According to Consumer Reports, the average price of a new car in America topped $47,000 at the end of 2021. That’s a lot of money. Even used cars can run as much as $20,000 if you want something decent. Most consumers don’t have that in their savings account, so they need to take out a loan for a new car. Should you apply for a personal loan or an auto loan?
When it makes sense to buy a car using a personal loan
Personal loans are most common with buying used cars. The amounts are smaller and being able to negotiate as a cash buyer can help lower the price even further. Personal loans can also be used to cover the down payment on a new car, with the remainder paid for with an auto loan, but that’s tricky. Taking out the personal loan first might block approval on the auto loan.
Reasons why you shouldn’t use a personal loan to buy a car
There are several reasons not to do this. It’s more expensive to pay off a personal loan because the interest rates and fees are higher than those on an auto loan. Personal loans are also more difficult to get approved for, and you may be limited by the amount that the lender will allow you to borrow. Choose the auto loan. It just makes more sense.
Pros & Cons of using personal loan for car purchase
|Freedom to spend on what you like||Borrowing limit might be too low|
|Multiple lenders to choose from||Higher interest rates|
|Buyer can negotiate with cash||Effect on credit score and credit mix|
With a personal loan, the borrower isn’t restricted by spending guidelines. That means that you can negotiate with the seller as a cash buyer, which could bring the price of the car down. There are also more personal loan lenders than auto loan lenders, so you have more choices for where to get your money from. That includes dozens of online lenders.
On the downside, the limit you can borrow as an unsecured personal loan might not be enough to cover the cost of a new car. Even if it does, the interest rate will be higher than what you’ll get with an auto loan and you won’t be adding to your credit mix, which is a factor used in calculating your credit score. Lenders like to see variety in that category.
Factors to consider when taking a personal loan for car purchases
The appeal of being able to spend your loan funds on anything you like may be tempered when you review the interest rates and fees for a personal loan. Auto loans are cheaper and easier to get approved for because auto dealers have more leverage with lenders. Even applicants with low credit scores can get approved for an auto loan. We’ll cover more on that below.
Another factor to keep in mind is the amount of the loan you’ll need to buy a car. Personal loans are typically unsecured, meaning the lender is taking on most of the risk. Asking for a personal loan of $45,000+ without posting security or collateral may not get you positive results. Auto loans are secured by the auto. Personal loans aren’t.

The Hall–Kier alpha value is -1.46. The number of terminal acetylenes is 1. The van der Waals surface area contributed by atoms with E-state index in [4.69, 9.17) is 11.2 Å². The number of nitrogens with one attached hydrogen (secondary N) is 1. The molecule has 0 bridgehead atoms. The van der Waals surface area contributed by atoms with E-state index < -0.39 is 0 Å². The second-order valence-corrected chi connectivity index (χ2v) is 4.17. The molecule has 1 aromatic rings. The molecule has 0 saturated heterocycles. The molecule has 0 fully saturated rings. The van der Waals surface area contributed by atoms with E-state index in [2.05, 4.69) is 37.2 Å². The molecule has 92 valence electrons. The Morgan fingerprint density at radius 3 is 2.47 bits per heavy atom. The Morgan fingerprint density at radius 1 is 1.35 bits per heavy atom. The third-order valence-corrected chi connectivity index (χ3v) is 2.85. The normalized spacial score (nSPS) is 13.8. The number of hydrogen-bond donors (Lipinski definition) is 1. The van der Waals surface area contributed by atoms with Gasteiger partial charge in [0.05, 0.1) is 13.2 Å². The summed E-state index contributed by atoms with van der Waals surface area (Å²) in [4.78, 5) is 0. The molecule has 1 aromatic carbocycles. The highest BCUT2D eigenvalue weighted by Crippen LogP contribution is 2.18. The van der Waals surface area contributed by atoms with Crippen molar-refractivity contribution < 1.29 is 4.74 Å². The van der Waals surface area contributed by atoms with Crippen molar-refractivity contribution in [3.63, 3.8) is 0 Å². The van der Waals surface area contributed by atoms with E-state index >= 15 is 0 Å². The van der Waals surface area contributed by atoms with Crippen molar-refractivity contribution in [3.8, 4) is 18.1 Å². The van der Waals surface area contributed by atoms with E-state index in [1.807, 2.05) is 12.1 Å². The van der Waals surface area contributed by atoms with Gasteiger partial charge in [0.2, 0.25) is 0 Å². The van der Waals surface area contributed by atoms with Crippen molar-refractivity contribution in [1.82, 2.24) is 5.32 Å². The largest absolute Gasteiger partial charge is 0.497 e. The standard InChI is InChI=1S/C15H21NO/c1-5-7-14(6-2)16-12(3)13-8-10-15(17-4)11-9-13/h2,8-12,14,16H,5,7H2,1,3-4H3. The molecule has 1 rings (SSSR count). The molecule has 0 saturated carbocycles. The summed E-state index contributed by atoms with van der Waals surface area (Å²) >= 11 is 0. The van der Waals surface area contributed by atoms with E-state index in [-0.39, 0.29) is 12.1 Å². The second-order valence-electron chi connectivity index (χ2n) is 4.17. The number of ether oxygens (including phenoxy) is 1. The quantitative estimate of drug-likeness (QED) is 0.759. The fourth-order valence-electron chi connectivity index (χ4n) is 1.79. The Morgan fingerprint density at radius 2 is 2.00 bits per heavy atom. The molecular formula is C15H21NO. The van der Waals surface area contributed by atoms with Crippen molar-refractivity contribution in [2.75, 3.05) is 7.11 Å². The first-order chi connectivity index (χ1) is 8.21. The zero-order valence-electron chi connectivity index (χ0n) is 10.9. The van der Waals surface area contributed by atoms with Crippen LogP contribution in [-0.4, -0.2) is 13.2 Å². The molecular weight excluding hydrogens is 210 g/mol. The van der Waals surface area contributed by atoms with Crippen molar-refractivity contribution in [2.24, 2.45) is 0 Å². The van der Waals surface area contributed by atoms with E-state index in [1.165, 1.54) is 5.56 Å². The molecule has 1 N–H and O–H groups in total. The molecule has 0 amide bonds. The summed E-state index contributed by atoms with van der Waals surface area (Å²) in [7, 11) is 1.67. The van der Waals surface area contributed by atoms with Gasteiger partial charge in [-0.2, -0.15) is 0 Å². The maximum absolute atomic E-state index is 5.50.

Car loans for bad credit
Some car dealers guarantee approval regardless of credit score. Be careful with those because they may not be offering traditional auto loans. Dealers that do “buy here, pay here” arrangements are basically their own lender. You’ll pay a high interest rate on those deals, much more than either a traditional auto loan or a personal loan.
Legitimate lenders will finance a car buyer with bad credit because the car acts as security for repayment of the loan. If you don’t make your payments, the lender will repossess the car. They’ll still lose money on the deal because cars depreciate as soon as you drive them off the lot, but risk is mitigated for them by using the vehicle as security.
Personal loans Vs Auto loans
Most people think “auto loan” when they go out to buy a car, but it is possible to take out a personal loan to pay for it. The difference is that personal loans don’t come with specific spending requirements. You can use the funds for anything you like, including a car or a down payment on a car. You could also use it to buy accessories for your new car.
With an auto loan, the only thing the borrower can spend the money on is the car. The transaction is typically conducted between the auto dealer and the lender, so the borrower doesn’t see any of the cash. They simply get the bill very month. Any extras required by being a new car owner will need to be paid through other means.
Yes, you can use a personal loan for a down payment on a car, but taking one out may affect the approval process for an auto loan to pay off the remainder. It’s best to save for the down payment or ask about “no down payment” options, which most dealers have.